To download a brochure on depression, click here.

Facts about the Problem

The primary symptom of depression is the inability to experience pleasure. Depression is an illness that is all consuming, completely enveloping a person’s life. The condition causes one to feel hopeless, helpless, sad, or down during most of the day, almost every day. Depressed people experience feelings of guilt and unworthiness. Sleeping patterns are adversely affected as are eating habits, often resulting in excessive weight loss or gain. People feel hopeless and often believe that they and everyone else would be better off if they were dead. They may be suicidal. Depression is not the result of weakness, moral defect, or deficiency of character. Rather, it is a chronic disease, the nature of which can be organic, psychological, or interpersonal.

Articles About Depression
Lawyers with ADHD

Addiction and the Family

If you are watching someone you love destroy themselves with an addiction to drugs, alcohol, gambling or other types of compulsive behaviors then you also are experiencing a great deal of pain. It may be that you and other family members have tried every means possible to get the addict/alcoholic in your life to stop. Maybe you have tried every possible way just to get them to understand what their behavior is doing to you, the kids and others in their life.  You are not alone.  You want relief. You want direction, and you need direction.  All your begging, threatening and even leaving will not change the reality.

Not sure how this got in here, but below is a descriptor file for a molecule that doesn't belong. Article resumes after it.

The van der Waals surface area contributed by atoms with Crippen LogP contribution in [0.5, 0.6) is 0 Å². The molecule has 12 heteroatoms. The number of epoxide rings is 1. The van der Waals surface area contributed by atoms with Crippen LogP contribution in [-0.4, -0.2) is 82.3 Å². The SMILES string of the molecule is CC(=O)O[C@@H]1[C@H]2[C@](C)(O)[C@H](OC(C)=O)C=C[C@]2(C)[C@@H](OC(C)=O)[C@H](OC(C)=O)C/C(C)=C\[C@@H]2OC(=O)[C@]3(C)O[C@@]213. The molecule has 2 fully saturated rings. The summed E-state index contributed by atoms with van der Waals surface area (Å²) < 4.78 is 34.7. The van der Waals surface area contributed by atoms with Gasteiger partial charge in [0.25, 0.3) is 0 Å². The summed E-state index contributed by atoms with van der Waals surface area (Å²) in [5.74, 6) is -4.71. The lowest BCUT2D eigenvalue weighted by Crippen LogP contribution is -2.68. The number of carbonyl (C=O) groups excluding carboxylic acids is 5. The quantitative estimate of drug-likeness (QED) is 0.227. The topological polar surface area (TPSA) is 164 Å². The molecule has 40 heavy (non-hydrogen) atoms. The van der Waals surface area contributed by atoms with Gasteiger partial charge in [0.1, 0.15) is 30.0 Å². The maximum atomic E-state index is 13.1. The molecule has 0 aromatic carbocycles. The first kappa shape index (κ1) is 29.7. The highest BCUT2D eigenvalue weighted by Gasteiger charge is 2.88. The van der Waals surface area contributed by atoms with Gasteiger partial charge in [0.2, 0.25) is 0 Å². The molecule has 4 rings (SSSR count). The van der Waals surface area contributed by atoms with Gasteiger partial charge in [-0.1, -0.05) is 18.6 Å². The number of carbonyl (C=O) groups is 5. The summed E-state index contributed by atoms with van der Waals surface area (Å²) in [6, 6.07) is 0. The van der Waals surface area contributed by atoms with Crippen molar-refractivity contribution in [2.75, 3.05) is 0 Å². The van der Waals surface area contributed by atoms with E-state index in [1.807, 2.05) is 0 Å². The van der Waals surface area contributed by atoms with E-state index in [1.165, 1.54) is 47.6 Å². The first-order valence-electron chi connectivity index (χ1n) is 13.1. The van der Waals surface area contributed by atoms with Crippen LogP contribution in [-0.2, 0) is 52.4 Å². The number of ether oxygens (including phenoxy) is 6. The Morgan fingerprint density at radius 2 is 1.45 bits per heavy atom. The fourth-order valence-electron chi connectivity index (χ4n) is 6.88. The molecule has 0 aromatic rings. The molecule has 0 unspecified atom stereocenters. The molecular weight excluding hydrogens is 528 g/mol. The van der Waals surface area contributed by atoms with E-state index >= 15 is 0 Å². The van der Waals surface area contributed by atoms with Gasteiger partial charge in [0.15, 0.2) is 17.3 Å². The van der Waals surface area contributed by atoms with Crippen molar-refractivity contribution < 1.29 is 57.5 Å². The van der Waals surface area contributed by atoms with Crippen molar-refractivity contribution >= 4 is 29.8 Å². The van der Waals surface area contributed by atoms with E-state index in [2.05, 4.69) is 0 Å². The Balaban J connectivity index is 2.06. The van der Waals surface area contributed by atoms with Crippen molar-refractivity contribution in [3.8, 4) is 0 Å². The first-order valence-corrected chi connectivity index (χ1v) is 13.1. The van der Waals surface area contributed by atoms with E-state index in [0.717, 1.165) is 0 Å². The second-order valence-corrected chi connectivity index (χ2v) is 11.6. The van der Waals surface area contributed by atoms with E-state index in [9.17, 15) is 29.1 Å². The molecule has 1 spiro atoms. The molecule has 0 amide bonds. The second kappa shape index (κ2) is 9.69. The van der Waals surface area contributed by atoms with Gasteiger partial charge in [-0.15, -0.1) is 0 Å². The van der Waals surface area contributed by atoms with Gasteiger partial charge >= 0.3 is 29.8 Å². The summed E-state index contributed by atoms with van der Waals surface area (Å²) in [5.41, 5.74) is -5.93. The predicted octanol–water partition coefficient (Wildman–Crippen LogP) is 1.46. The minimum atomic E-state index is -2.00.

1. Addicts and alcoholics are INCAPABLE of seeing what their addiction is doing to themselves.  It is no surprise that they are incapable of seeing what their addiction is doing to the people they love the most in the world.
  2. Addiction is a brain disease which causes significant changes to occur in the circuitry of the brain. These changes are responsible for the irrational, compulsive and high risk behaviors often seen in individuals with addiction.